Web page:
Both of us had read in the party youth daily that capitalist globalization, imperialist war, and space militarization were threatening the existence of everything on our planet and of all humankind. I was scared, knowing our dreams were rich but our paradise was poor, hoping we could have somewhere to go if our world should, one day, come to an end.
“So … what if,” I began again, and she listened intently and carefully while looking at the tail end of Scorpius, “what if … we … could love each other … out there … on Mars?” and she was quiet for a while, crying softly, realizing that when I had said “we,” I had actually meant her and me.
He stands there, holding the heavy box of army support goods, talking to her and nodding.
As you can see, he’s uncomfortable with the burden. But he doesn’t mind, struggling with the box, arms stretched out, laughing and talking, leaning from one side to the next, balancing, raising the box back up to his chest, wiping his forehead. He’s looking at her and smiling and wiping his forehead, again, and nose.
She stands with her brown jacket and black skirt, her legs and beige high heels, and her hair bunched up in the back, one hand under her elbow, another at her mouth. Giggling and laughing, chuckling at his jokes and his words, she tilts her head to the left. She shifts her posture to the right, bringing out her left leg.
He balances the box under his left arm and puts his right hand on it as if to pretend he’s okay with the weight. Still, he’s nodding and smiling and talking and arching his back, settling the box against his hip. He straightens his right leg and brings his left leg out, putting his right hand on his other hip and back onto the box.
She is waving a pen in the air, indicating something with rotations and cycles, her right hand still under her elbow. She stands erect, and they laugh, and he nods.
He briefly points to something in the sky and lowers the box, resting it on his thigh, diverting the weight to the ball of his left foot, his left leg at a slight angle.
They laugh; he arches his back again; and the wind blows her skirt, which swishes gently.
She gestures with her hands, twirling them, and puts the pen to her mouth.
He nods his head.
She gestures again, and brings her left leg forward, too. They laugh. They chuckle, her hands swaying.
You can see he’s trying to hold the balance. He shifts the weight to make it more comfortable, to ease the burden, the burden of his attraction.
She’s shaking her hand, commanding him in good humor, and she turns serious for a moment, but bursts into a smile once more.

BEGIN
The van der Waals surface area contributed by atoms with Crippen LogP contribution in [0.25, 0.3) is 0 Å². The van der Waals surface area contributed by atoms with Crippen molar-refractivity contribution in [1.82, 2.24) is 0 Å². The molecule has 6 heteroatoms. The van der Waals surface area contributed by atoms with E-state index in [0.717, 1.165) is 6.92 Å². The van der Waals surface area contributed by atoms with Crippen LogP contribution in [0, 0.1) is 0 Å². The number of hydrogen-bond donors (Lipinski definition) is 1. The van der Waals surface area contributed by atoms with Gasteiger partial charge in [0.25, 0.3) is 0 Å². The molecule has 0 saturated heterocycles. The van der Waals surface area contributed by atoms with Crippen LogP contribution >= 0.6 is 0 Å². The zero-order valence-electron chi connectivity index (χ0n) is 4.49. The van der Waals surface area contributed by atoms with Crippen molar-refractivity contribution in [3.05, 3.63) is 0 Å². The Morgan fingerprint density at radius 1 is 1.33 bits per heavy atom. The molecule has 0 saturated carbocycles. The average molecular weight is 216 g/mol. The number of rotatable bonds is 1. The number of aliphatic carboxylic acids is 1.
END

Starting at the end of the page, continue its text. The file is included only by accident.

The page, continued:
He nods. He nods. He nods and smiles. His smile gets bigger. He nods again.
She puts her pen into her mouth, and he adjusts the box, shifting it to his right thigh this time.
A group of people on their way to the Grand Monument on Mansu Hill pass by.
The two of them change positions, moving to the right, to the left, and make a little distance.
She waves her hand, waves her pen.
He walks backwards with the box. He bows at her.
She bows at him. She carries a paper for the party committee meeting, and they go in opposite directions.
I saw them sleeping on the train, near the door between the passenger cars, under the two smiling portraits of our great leaders. Her head was resting on his right shoulder, and his face was resting on her head. She was holding a white handbag close to her, and they were holding hands at the same time, with her other hand. Light aquamarine-blue stripes fell in diagonals on her white dress, with patterns of orange-dotted yellow ribbons, next to his pink short-sleeved shirt and light-brown trousers. They slept deeply in that young people’s sleep, and I wondered where they were in that moment, in that dream: heedless to the shaking, the stops, and the riders coming in and going out. Her dress rode up her thigh, where the handbag was, yet her legs sat sideways, ladylike, while his knees stood confidently upright and apart, like a man. I looked at her arms and the little sleeves and at her feet with the high platform heels with white straps. I had borrowed a novel from the people’s library, but every time, on their own, my eyes looked up at the sleepers, self-absorbed and unbothered by the noisy world … and the train traveled for a while. At the last station, everyone stepped out, leaving the two of them alone. I got up and tapped him softly three times on the shoulder. He shifted, and she started to come to. Afterwards, I joined the busy crowds and drifted away under the slogan sounds.
Alzo David-West writes literary fiction about North Korea (past and present). His short stories have appeared in Cha #15; Eastlit #4.27; Offcourse #55, #56, and #58; and Transnational Literature #5.1 and #6.1. Email: firstname.lastname@example.org